Anyone who wants to donate their organs to others who have agreed to donate theirs can join LifeSharers. LifeSharers is a non-profit network of organ donors who agree to offer their organs first to other organ donors when they die. Membership is free at www.lifesharers.org or by calling 1-888-ORGAN88. There is no age limit, parents can enroll their minor children, and no one is excluded due to any pre-existing medical condition. LifeSharers has over 12,000 members at this writing, including 399 members in Tennessee.

Please contact me - Dave Undis, Executive Director of LifeSharers - if your readers would like to learn more about our innovative approach to increasing the number of organ donors. I can arrange interviews with some of our local members if you're interested. My email address is daveundis@lifesharers.org. My phone number is 615-351-8622.

May 4, 2009 at 1:08 p.m.
Philvs said...

It would be a stretch to call Lifesharers an organ donor "network". It is more like an organ donor club. Lifesharers and Mr. Undis have no credibility in the organ/tissue donation community.

The United Network for Organ Sharing (UNOS) board of directors, the UNOS Ethics Committee and the Health Resources Services Administration of the U.S. Department of Health and Human Services ruled back in 2003 that Mr. Undis' Lifesharer scheme, if implemented, would undermine the current system of organ allocation, and that it doesn't appropriately fit the criteria for "directed donation", the policy that is the foundation of Lifesharers existence.

Mr. Undis continues to mislead his membership about their chances of receiving a transplant utilizing the Lifesharer method; and he suggests that creating two waiting lists, one for those who have themselves registered as donors, and another for those who have not, would increase the number of registered donors. Fear of missing out on a chance for a lifesaving organ, should it become necessary, is not the way to motivate Americans to register as donors. People who want to be donors should go to www.donatelife.net to find out how they should register to be a donor in their state.

Mr. Undis fails to mention that it has taken him more than six years to sign up the 12,000 who have joined his "organ donor club" to give themselves an advantage, while legitimate organ recovery organizations around the country have registered almost 80 million Americans who want to be donors because it's the right thing to do.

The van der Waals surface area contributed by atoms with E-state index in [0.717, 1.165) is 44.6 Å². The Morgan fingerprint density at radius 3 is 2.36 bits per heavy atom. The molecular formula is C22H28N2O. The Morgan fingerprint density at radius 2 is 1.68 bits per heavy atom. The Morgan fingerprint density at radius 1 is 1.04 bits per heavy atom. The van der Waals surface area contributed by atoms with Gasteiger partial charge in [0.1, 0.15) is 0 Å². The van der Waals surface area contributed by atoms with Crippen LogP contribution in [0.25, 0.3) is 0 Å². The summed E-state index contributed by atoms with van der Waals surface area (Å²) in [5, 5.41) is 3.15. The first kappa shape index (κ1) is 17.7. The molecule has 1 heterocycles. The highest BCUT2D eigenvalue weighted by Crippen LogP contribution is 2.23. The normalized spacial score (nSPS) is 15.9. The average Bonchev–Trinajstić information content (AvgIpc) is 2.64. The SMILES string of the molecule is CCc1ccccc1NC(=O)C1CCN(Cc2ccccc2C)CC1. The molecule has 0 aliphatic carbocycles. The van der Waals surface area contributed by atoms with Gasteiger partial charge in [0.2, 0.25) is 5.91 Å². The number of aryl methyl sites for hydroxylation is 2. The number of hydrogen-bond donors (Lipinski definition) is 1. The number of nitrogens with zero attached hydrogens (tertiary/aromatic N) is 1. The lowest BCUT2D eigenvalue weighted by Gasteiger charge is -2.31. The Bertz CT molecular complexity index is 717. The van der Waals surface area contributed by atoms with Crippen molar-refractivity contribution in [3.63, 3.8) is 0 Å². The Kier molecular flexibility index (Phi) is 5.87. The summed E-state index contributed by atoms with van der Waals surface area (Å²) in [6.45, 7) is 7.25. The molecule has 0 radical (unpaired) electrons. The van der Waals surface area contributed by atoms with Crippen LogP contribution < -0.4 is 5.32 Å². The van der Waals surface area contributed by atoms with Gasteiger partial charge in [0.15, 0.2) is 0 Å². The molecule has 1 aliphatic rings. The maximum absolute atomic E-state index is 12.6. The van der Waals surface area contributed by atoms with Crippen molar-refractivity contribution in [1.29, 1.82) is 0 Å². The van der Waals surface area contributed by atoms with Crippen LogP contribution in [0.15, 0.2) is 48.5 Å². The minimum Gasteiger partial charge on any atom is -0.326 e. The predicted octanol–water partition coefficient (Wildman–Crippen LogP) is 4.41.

Phil Van Stavern Director of Communications LifeShare Transplant Donor Services of Oklahoma

May 4, 2009 at 5:58 p.m.
livingdonor101 said...

What I find distasteful about publically soliciting for a living donor is that neither the recipient, the well-intended family of the recipient or the sites facilitating such matches are taking responsibility for what they asking a stranger to do.

Living donors can suffer from bleeding, blood clots, intestinal binding, testicular swelling, hernias, chronic fatigue, hypertension, reduced adrenal gland function, and severely reduced kidney function, just to name a few.

Some LDs have ended up on the waiting list themselves. (think the transplant centers tell potential donor this?)

LDs suffer from depression, anxiety and PTSD-like symptoms, yet transplant centers offer NO aftercare or support. Their priority is only to 'heal the sick patient'- the recipient. The media and public perception, meanwhile is that every transplant is successful (not true) and every living donor goes on to live a perfectly 'normal' life.

It's time we tell the truth: www.livingdonor101.com>

(and thanks Mr. Van Stavern)

LIFESHARERS said...

Following the 2003 ruling Mr. Van Stavern mentioned, LifeSharers made significant changes to our operating methods. As a result of these changes, LifeSharers is now legal under federal law and under the laws of all 50 states.

The organ transplant bureaucracy doesn't want you to be able to donate your organs to other organ donors. They want to decide who gets your organs. Under their rules, there is about a 50-50 chance your organs will be given to people who haven't agreed to donate their own organs when they die. That's not fair, and you don't have to put up with it.

If you want registered organ donors to receive your gift of life, please join LifeSharers. Membership is free at www.lifesharers.org or by calling 1-888-ORGAN88.

May 10, 2009 at 9:01 a.m.